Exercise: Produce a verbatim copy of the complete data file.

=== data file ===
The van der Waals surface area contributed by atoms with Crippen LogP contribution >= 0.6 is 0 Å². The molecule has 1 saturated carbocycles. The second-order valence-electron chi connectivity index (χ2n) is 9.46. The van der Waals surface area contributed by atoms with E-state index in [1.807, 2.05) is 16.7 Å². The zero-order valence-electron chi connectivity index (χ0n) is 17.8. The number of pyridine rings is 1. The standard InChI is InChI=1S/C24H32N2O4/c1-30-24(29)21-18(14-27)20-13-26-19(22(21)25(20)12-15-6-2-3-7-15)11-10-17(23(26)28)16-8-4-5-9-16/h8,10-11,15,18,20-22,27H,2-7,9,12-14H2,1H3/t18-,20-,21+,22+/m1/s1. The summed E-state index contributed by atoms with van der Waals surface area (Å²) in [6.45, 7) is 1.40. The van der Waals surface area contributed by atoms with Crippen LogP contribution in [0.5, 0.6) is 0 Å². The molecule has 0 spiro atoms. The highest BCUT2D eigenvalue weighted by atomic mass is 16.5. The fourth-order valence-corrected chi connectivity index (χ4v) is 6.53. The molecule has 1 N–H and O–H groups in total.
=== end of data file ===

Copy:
The van der Waals surface area contributed by atoms with Crippen LogP contribution >= 0.6 is 0 Å². The molecule has 1 saturated carbocycles. The second-order valence-electron chi connectivity index (χ2n) is 9.46. The van der Waals surface area contributed by atoms with E-state index in [1.807, 2.05) is 16.7 Å². The zero-order valence-electron chi connectivity index (χ0n) is 17.8. The number of pyridine rings is 1. The standard InChI is InChI=1S/C24H32N2O4/c1-30-24(29)21-18(14-27)20-13-26-19(22(21)25(20)12-15-6-2-3-7-15)11-10-17(23(26)28)16-8-4-5-9-16/h8,10-11,15,18,20-22,27H,2-7,9,12-14H2,1H3/t18-,20-,21+,22+/m1/s1. The summed E-state index contributed by atoms with van der Waals surface area (Å²) in [6.45, 7) is 1.40. The van der Waals surface area contributed by atoms with Crippen LogP contribution in [0.5, 0.6) is 0 Å². The molecule has 0 spiro atoms. The highest BCUT2D eigenvalue weighted by atomic mass is 16.5. The fourth-order valence-corrected chi connectivity index (χ4v) is 6.53. The molecule has 1 N–H and O–H groups in total.